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7 Responses to Christian Reflections on the 50th Anniversary of the Washington Civil Rights March

  1. irishsignora says:

    I’ve read quite a number of posts this morning on the topic of phenotypic separations and stereotypes; yours is one of the better ones. It grieves me that we have been so focused on objectifying people, either as individuals or groups, that as a society we have forgotten how to love each individual neighbor. We’re working on that at our house. Peace be with you -Kelly

    • Kelly, thank you. I agree that one of the problems we have in a consumer society as that we tend to trend people as objects rather than people, both directly by treating them as objects for our consumer or sexual desires or indirectly through our lack of awareness of how all of our interactions affect others.

      Peace,
      W. Ockham

  2. Erik Andrulis says:

    MLK is my hero. Always has been, always will be. Thanks for your reflections on the matter and for putting up that famous letter. Good stuff. Peace, Ik

    • Thanks Erik. Martin Luther King, Jr. is one of my heroes also. My mother was pregnant with me when both Martin Luther King, Jr. and Robert F. Kennedy were assassinated, both of whom my parents admired very much. Those events left deep impressions on my parents and they tried to pass on those ideals and faith to me (with mixed success through no fault of my parents :-).

      • Erik Andrulis says:

        I was born on April 4, two years to the day that MLK was killed. The impression is shared by everyone who lived through it and lives now, as it could be not other way. Peace, Ik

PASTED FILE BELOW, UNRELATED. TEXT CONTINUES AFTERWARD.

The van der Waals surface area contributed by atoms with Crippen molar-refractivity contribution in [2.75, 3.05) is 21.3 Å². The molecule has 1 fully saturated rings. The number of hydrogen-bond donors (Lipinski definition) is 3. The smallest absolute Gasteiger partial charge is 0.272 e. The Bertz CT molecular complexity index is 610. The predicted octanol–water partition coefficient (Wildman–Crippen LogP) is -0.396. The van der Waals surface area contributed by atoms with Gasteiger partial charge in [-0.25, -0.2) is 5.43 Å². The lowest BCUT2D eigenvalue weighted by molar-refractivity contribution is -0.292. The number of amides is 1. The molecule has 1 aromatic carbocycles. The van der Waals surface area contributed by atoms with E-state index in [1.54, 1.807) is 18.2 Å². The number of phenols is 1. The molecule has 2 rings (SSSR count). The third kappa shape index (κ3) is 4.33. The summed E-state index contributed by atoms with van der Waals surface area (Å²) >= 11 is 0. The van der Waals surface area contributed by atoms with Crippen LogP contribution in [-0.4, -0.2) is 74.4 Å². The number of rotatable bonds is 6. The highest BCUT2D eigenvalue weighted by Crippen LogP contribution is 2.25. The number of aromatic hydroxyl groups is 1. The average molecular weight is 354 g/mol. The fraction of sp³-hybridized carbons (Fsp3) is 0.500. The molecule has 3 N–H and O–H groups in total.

3. Lynda says:

    It is inspiring to read the interviews with those who participated in the march. I also appreciate reading the portion of Dr. King’s letter about moral law. That is very insightful and draws on several resources which have a great deal of credibility. We must never treat individuals as things. Each person is a child of Creator God. Thank you for this post.

    • Lynda, thank you. I thought the interviews were very inspiring as well. I find Martin Luther King, Jr. a very interesting person. He was brilliant in how he marshaled the intellectual and moral resources of Christianity (which was then still an integral part of the American culture; people can argue about whether it is today) to advance civil rights in a nonviolent manner. He is also very enigmatic in how while at the same time he was using Christian standards for the U.S. and showing how the country was falling fall short, in his personal life he sometimes fell short of those high standards also. Somehow I find that oddly appealing in that it makes him seem more authentically human. Perhaps that it is why I am also drawn to some of the colorful saints of the early Church (e.g. St. Paul, St. Peter, St. Augustine) who were all too human but heard and followed the voice of God.